Academic freedom is not a concept that is explicitly covered in the First Amendment of the U.S. Constitution. In addition, the U.S. Supreme Court has not directly confronted the question of whether a faculty member has a constitutional right to academic freedom.
In a case from 1967, the court at least implied that it viewed academic freedom through a First Amendment lens when it stated the following: “Our Nation is deeply committed to safeguarding academic freedom, which is of transcendent value to all of us, and not merely to the teachers concerned. That freedom is therefore a special concern of the First Amendment, which does not tolerate laws that cast a pall of orthodoxy over the classroom.” Keyishian v. Board of Regents, 385 U.S. 589 (1967). However, the court did not outline the contours of such a right at that time and has not done so since.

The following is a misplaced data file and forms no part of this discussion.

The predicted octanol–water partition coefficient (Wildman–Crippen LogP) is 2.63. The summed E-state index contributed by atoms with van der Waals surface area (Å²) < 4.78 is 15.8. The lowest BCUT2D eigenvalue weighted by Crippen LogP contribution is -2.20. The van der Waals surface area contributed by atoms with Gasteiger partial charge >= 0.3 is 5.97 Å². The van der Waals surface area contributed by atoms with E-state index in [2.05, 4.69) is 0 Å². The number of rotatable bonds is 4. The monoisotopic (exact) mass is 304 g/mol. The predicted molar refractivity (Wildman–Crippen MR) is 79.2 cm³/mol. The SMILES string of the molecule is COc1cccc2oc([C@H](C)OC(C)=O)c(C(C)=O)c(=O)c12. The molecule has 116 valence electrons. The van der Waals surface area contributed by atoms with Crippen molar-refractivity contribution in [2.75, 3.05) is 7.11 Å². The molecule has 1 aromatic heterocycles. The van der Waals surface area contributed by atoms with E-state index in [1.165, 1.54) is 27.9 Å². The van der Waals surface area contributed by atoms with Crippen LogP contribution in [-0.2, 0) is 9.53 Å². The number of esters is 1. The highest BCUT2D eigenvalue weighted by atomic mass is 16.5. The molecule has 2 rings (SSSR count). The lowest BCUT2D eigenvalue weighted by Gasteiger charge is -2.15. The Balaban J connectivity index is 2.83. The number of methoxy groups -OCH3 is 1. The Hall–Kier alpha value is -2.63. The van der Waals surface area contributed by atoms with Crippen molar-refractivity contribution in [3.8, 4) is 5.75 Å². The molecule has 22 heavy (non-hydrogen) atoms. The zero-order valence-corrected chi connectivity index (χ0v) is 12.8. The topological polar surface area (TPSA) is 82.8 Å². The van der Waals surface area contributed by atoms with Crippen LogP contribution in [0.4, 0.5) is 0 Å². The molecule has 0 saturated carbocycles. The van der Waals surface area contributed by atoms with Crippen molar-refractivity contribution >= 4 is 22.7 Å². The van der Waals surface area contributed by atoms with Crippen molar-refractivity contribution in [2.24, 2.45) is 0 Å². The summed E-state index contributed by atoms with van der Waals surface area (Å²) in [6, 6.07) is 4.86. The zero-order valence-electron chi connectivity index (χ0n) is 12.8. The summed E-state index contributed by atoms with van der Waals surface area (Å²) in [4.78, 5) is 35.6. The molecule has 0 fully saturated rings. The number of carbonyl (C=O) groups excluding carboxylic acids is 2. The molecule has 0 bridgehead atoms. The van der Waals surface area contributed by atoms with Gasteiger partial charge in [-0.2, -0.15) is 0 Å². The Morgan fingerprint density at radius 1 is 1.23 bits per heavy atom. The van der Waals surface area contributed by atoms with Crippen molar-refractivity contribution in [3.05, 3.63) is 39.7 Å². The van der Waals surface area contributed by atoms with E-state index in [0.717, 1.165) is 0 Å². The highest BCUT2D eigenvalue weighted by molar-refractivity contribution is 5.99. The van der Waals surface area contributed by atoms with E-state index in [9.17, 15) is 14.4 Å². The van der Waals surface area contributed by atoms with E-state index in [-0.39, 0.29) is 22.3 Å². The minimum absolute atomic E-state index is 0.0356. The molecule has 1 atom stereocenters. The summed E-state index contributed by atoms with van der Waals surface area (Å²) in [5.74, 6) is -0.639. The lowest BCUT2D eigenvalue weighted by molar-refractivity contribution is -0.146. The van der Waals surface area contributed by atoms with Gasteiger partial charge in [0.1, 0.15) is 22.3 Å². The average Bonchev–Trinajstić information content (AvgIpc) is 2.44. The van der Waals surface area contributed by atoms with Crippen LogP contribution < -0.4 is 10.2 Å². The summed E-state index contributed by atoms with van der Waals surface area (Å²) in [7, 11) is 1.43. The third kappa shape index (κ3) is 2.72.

Also, in a 2006 case—in a setting outside of the educational sphere—the court held “that when public employees make statements pursuant to their official duties, the employees are not speaking as citizens for First Amendment purposes, and the Constitution does not insulate their communications from employer discipline.” But, the court acknowledged the possible implications to the academic context and stated that “[w]e need not, and for that reason do not, decide whether the analysis we conduct today would apply in the same manner to a case involving speech related to scholarship or teaching.” Garcetti v. Ceballos, 547 U.S. 410 (2006). With the Garcetti case reserving judgement on what the government employee speech analysis means for the concept of academic freedom, some federal circuit courts have offered opinions on the issue. However, there has not been a consensus amongst those courts.